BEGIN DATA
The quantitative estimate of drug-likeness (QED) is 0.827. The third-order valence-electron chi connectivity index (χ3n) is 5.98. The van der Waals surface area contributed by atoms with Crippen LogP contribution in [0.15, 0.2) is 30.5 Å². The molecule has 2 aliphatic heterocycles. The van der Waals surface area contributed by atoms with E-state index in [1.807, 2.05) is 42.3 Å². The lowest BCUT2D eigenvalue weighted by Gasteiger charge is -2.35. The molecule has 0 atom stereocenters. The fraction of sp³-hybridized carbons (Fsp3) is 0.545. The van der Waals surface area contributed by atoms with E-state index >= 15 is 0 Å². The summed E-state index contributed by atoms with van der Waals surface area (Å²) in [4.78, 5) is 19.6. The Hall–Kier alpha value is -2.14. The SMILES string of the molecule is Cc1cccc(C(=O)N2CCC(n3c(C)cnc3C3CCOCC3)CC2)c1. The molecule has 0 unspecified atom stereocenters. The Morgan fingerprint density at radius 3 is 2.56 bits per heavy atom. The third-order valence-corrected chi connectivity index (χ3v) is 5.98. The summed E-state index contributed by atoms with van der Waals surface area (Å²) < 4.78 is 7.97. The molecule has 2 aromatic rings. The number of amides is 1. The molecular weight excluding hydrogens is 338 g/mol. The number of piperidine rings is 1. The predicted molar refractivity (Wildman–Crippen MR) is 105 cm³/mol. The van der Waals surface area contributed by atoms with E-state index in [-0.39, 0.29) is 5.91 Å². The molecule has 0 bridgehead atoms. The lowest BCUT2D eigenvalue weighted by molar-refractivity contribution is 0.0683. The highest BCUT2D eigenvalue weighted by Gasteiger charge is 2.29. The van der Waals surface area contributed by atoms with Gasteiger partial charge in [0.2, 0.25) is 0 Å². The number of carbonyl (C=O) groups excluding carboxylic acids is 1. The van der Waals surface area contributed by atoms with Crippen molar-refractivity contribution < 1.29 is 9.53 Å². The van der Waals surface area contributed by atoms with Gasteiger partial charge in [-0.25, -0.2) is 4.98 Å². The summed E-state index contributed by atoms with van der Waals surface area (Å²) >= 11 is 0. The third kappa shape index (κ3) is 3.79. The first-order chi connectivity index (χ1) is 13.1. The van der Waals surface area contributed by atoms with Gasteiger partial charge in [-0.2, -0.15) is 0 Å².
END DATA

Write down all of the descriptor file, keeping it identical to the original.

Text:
The quantitative estimate of drug-likeness (QED) is 0.827. The third-order valence-electron chi connectivity index (χ3n) is 5.98. The van der Waals surface area contributed by atoms with Crippen LogP contribution in [0.15, 0.2) is 30.5 Å². The molecule has 2 aliphatic heterocycles. The van der Waals surface area contributed by atoms with E-state index in [1.807, 2.05) is 42.3 Å². The lowest BCUT2D eigenvalue weighted by Gasteiger charge is -2.35. The molecule has 0 atom stereocenters. The fraction of sp³-hybridized carbons (Fsp3) is 0.545. The van der Waals surface area contributed by atoms with E-state index >= 15 is 0 Å². The summed E-state index contributed by atoms with van der Waals surface area (Å²) in [4.78, 5) is 19.6. The Hall–Kier alpha value is -2.14. The SMILES string of the molecule is Cc1cccc(C(=O)N2CCC(n3c(C)cnc3C3CCOCC3)CC2)c1. The molecule has 0 unspecified atom stereocenters. The Morgan fingerprint density at radius 3 is 2.56 bits per heavy atom. The third-order valence-corrected chi connectivity index (χ3v) is 5.98. The summed E-state index contributed by atoms with van der Waals surface area (Å²) < 4.78 is 7.97. The molecule has 2 aromatic rings. The number of amides is 1. The molecular weight excluding hydrogens is 338 g/mol. The number of piperidine rings is 1. The predicted molar refractivity (Wildman–Crippen MR) is 105 cm³/mol. The van der Waals surface area contributed by atoms with E-state index in [-0.39, 0.29) is 5.91 Å². The molecule has 0 bridgehead atoms. The lowest BCUT2D eigenvalue weighted by molar-refractivity contribution is 0.0683. The highest BCUT2D eigenvalue weighted by Gasteiger charge is 2.29. The van der Waals surface area contributed by atoms with Gasteiger partial charge in [0.2, 0.25) is 0 Å². The number of carbonyl (C=O) groups excluding carboxylic acids is 1. The van der Waals surface area contributed by atoms with Crippen molar-refractivity contribution < 1.29 is 9.53 Å². The van der Waals surface area contributed by atoms with Gasteiger partial charge in [-0.25, -0.2) is 4.98 Å². The summed E-state index contributed by atoms with van der Waals surface area (Å²) >= 11 is 0. The third kappa shape index (κ3) is 3.79. The first-order chi connectivity index (χ1) is 13.1. The van der Waals surface area contributed by atoms with Gasteiger partial charge in [-0.2, -0.15) is 0 Å².